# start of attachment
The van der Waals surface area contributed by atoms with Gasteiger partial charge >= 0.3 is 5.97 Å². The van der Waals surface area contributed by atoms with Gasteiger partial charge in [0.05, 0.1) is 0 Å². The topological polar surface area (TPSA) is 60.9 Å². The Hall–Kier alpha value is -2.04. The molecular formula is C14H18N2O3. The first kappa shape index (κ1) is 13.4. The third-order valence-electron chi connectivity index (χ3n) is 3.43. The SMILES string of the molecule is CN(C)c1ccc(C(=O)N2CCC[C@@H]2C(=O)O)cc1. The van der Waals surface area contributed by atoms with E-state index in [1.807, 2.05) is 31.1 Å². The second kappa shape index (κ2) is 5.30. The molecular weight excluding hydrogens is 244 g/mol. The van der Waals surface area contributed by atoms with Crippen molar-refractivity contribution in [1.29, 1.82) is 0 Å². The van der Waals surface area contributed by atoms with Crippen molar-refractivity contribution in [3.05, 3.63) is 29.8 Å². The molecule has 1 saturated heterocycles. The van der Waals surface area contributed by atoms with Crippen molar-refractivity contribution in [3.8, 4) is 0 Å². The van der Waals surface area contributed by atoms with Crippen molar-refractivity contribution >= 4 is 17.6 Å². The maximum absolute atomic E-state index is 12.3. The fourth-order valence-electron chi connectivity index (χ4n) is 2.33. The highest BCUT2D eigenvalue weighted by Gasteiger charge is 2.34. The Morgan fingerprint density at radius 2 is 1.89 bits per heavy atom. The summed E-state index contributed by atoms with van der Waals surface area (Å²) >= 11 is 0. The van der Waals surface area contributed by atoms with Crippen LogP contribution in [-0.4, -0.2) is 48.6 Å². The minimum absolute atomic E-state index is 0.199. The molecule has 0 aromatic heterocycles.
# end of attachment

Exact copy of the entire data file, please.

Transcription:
The van der Waals surface area contributed by atoms with Gasteiger partial charge >= 0.3 is 5.97 Å². The van der Waals surface area contributed by atoms with Gasteiger partial charge in [0.05, 0.1) is 0 Å². The topological polar surface area (TPSA) is 60.9 Å². The Hall–Kier alpha value is -2.04. The molecular formula is C14H18N2O3. The first kappa shape index (κ1) is 13.4. The third-order valence-electron chi connectivity index (χ3n) is 3.43. The SMILES string of the molecule is CN(C)c1ccc(C(=O)N2CCC[C@@H]2C(=O)O)cc1. The van der Waals surface area contributed by atoms with E-state index in [1.807, 2.05) is 31.1 Å². The second kappa shape index (κ2) is 5.30. The molecular weight excluding hydrogens is 244 g/mol. The van der Waals surface area contributed by atoms with Crippen molar-refractivity contribution in [1.29, 1.82) is 0 Å². The van der Waals surface area contributed by atoms with Crippen molar-refractivity contribution in [3.05, 3.63) is 29.8 Å². The molecule has 1 saturated heterocycles. The van der Waals surface area contributed by atoms with Crippen molar-refractivity contribution in [3.8, 4) is 0 Å². The van der Waals surface area contributed by atoms with Crippen molar-refractivity contribution >= 4 is 17.6 Å². The maximum absolute atomic E-state index is 12.3. The fourth-order valence-electron chi connectivity index (χ4n) is 2.33. The highest BCUT2D eigenvalue weighted by Gasteiger charge is 2.34. The Morgan fingerprint density at radius 2 is 1.89 bits per heavy atom. The summed E-state index contributed by atoms with van der Waals surface area (Å²) >= 11 is 0. The van der Waals surface area contributed by atoms with Crippen LogP contribution in [-0.4, -0.2) is 48.6 Å². The minimum absolute atomic E-state index is 0.199. The molecule has 0 aromatic heterocycles.